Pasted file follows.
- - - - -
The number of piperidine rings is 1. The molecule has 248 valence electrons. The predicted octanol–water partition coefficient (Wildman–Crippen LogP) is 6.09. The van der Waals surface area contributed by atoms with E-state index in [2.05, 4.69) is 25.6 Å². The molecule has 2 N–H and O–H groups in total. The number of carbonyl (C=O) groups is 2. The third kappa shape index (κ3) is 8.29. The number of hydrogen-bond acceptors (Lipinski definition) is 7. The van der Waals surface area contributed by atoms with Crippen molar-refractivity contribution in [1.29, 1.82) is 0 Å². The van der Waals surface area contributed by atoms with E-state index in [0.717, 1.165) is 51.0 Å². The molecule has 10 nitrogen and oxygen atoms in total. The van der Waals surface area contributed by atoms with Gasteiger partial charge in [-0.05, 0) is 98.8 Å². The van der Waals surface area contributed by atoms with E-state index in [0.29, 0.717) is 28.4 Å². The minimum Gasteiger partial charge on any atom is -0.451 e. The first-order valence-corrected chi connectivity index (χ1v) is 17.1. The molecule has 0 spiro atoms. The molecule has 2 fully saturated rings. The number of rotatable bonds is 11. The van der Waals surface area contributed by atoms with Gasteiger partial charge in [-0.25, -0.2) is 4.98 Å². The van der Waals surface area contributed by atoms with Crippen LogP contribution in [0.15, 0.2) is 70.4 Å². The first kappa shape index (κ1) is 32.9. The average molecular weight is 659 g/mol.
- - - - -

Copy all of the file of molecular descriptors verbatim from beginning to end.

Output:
The number of piperidine rings is 1. The molecule has 248 valence electrons. The predicted octanol–water partition coefficient (Wildman–Crippen LogP) is 6.09. The van der Waals surface area contributed by atoms with E-state index in [2.05, 4.69) is 25.6 Å². The molecule has 2 N–H and O–H groups in total. The number of carbonyl (C=O) groups is 2. The third kappa shape index (κ3) is 8.29. The number of hydrogen-bond acceptors (Lipinski definition) is 7. The van der Waals surface area contributed by atoms with Crippen molar-refractivity contribution in [1.29, 1.82) is 0 Å². The van der Waals surface area contributed by atoms with E-state index in [0.717, 1.165) is 51.0 Å². The molecule has 10 nitrogen and oxygen atoms in total. The van der Waals surface area contributed by atoms with Gasteiger partial charge in [-0.05, 0) is 98.8 Å². The van der Waals surface area contributed by atoms with E-state index in [0.29, 0.717) is 28.4 Å². The minimum Gasteiger partial charge on any atom is -0.451 e. The first-order valence-corrected chi connectivity index (χ1v) is 17.1. The molecule has 0 spiro atoms. The molecule has 2 fully saturated rings. The number of rotatable bonds is 11. The van der Waals surface area contributed by atoms with Gasteiger partial charge in [-0.25, -0.2) is 4.98 Å². The van der Waals surface area contributed by atoms with Crippen LogP contribution in [0.15, 0.2) is 70.4 Å². The first kappa shape index (κ1) is 32.9. The average molecular weight is 659 g/mol.